Stockholm-based architecture practice studio He has crafted a timber vacation home in a forest just south of the city, using seven different types of wood to create its structure and interior details.
The home was designed by the studio’s founder, architect Xiao He, for herself and her husband. She moved to Sweden at the age of four, having been born in Wuhan, China. Having spent over a decade working on commercial projects, he decided to change direction and only work on private projects in keeping with his own view of design: that it should respect the surrounding nature.
“We found a treasure when clearing the grounds: thirty beautiful birch trees that appeared after we cut down the dense forest of hundreds of spruces,” he says. “They were not like ordinary birches, but completely bare along the trunk and did not branch out until fifteen meters from the ground, they made the plot look sacred, like a hall of pillars.”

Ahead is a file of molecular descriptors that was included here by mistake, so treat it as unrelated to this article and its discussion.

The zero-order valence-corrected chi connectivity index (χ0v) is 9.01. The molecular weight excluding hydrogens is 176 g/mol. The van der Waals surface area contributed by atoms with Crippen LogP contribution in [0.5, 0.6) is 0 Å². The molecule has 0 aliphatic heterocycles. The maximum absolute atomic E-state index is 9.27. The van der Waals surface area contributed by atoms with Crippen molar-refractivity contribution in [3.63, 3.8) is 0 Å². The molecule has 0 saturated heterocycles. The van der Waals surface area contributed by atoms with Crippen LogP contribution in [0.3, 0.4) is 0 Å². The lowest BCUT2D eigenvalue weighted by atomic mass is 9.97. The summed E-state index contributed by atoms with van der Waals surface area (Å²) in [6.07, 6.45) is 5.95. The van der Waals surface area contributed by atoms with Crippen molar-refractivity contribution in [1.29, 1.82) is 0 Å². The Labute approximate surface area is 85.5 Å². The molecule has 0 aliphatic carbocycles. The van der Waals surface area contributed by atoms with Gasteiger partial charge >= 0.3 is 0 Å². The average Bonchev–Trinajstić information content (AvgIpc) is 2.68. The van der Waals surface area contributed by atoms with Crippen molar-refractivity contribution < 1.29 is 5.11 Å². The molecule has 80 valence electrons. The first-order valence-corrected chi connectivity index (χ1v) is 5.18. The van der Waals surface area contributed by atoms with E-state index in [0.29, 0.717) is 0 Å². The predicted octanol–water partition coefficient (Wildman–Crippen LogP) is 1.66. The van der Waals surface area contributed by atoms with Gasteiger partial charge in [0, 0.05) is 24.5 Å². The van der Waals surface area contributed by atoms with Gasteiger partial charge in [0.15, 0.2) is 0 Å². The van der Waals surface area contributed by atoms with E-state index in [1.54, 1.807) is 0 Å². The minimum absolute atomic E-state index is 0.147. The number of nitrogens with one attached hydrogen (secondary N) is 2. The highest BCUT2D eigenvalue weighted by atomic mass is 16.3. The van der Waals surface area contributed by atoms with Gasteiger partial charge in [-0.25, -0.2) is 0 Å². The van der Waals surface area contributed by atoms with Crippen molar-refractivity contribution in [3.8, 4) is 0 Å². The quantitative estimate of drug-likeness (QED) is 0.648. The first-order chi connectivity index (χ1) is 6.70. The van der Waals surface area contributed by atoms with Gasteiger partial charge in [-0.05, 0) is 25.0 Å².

Inspired by this, she developed a design that combined a number of influences but was deeply rooted in the natural landscape. She looked at the experimental Case Study Houses from the period of 1945 until 1966, which commissioned major architects of the day to create inexpensive model homes in America. She also reflected on Nordic aesthetics, and took “a touch” of inspiration from Chinese temples, in the form of simplicity.
Using seven types of wood, he crafted the horizontal house entirely of wood. Even details inside the house, such as the coffee table, are made from the trees first removed from the site when they bought it. “The supporting glulam beams are made of pine, the exterior walls consist of pine rules, insulation of wood fiber, windshield in pine plywood, and a thermo-pine façade panel,” the architect explains. “The window frames are in solid pine treated with a teak glaze and the wooden deck is in heart pine.”
Take a look around the home above, and for more architecture, check out the “Biohome3D” house, which is 3D-printed, fully recyclable and made of natural materials.